# Reference frames and speed of light

If the speed of light is a constant, and the universe is expanding, wouldn't shining a light in the direction of the center of the universe have a different color (frequency and wave length) than shining it away from the center of the universe?

If not, if the speed of light is constant relative to the source (aka flashlight) wouldn't the light be a different color for someone on the other side of the center of the universe as compared to someone further away from the center than we are?

Or have I completely forgotten some basic concept about optics, Doppler effect, and light waves?

• What center of the universe? – pfnuesel May 6 '14 at 17:34

Your concepts of optics, the Doppler effect, and light waves does not seem to have a problem here. However, there is an issue with your concept of the universe. The universe is expanding, but it does not have a "center" that it is expanding away from. The problem probably stems from a misunderstanding about the Big Bang. Popular culture has misdirected many people to think the Big Bang was a point; the origin of some explosion. However, it was actually a moment in time (the first moment in time) when the proper distance between all objects was zero. A common analogy is an expanding balloon. Consider the surface of an inflating balloon. On the surface, you cannot say that there is a center away from which everything is expanding. In this way, the universe is like the balloon and we are as ants on its surface.

Having said all of this, the expansion of the universe does affect the frequency of light that we see. The universe is expanding such that objects further away recede from us faster. This causes light that comes from further away to be more redshifted than from local sources. See Cosmological Redshift. This shifting of the frequency is not, however, frame dependent. To every inertial frame of reference, it would appear that space is expanding away from the origin the same way and that light is redshifted the same amount with distance.

• Okay, lets roll with the balloon example. If you put three points (A, B, C) in a line on the balloon then inflate it, then relative velocity along the surface would be equal between point A-B, and B-C (B being the middle). Velocity AC is vAB + vBC which would mean that a light shining from point C in the direction of A and B would be red shifted differently when viewed from A than from B. But that's just the Doppler side of things. If we shine a light from B to A, and the light travels at 3*10^8 m/s, then from C, the speed of light should appear to be vAB+3*10^8 m/s, should it not? – MishaP May 6 '14 at 21:13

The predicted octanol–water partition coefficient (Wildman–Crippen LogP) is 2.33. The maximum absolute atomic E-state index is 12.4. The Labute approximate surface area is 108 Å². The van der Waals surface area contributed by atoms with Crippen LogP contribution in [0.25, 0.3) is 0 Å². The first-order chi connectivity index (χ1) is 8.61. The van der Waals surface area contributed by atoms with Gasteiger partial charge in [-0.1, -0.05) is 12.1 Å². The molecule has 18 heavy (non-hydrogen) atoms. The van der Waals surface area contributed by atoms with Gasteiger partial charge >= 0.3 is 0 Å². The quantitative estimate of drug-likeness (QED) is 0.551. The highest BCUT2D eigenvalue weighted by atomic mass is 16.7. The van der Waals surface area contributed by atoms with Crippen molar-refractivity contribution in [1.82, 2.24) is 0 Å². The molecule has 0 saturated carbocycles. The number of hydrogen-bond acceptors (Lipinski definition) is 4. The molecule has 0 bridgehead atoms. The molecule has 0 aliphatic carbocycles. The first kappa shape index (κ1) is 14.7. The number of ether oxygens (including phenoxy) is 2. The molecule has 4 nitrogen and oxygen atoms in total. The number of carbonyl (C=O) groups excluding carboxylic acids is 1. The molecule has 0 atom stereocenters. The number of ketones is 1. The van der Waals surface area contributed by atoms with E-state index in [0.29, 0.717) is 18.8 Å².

• The balloon thing is compelling, but it seems like a bit of a cheat. It works because a balloon skin's topology is a closed surface. Is it generally believed that the universe has a similar topology in 3 dimensions? If the belief is that the universe is infinite and doesn't have a centre, then that seems like something else, and the analogy isn't terribly good. – Benjohn May 6 '14 at 22:09
• @MishaP You are thinking in terms of proper distance. In those terms then yes, as the light is redshifted due to expansion, it will appear to C as if it is travelling away faster than the speed of light. But this is not actually a velocity faster than light. The photons are still moving through space at speed $c$. It's just that the space between them is growing as well, so the proper distance between C and the beam of light is increasing faster than the speed of light. – Jim May 7 '14 at 13:17
• @Benjohn The analogy only goes so far as to provide a relatable illustration. That is how you can imagine the universe expands. The actual mechanics are slightly more complicated, but in terms of not being able to define a center and how the expansion appears to observers, it is an adequate analogy. – Jim May 7 '14 at 13:20
• @Jim Well, yeah, but velocity is a measurement that depends heavily on the frame of reference. If C sees the photons traveling at FTL, then by extension it is theoretically possible to achieve FTL in relation to the origin. You would just need to accelerate to a speed that compensates for the universe's expansion relative to the origin (if that's even measurable), and then "launch" the protons. Right? – MishaP May 7 '14 at 17:19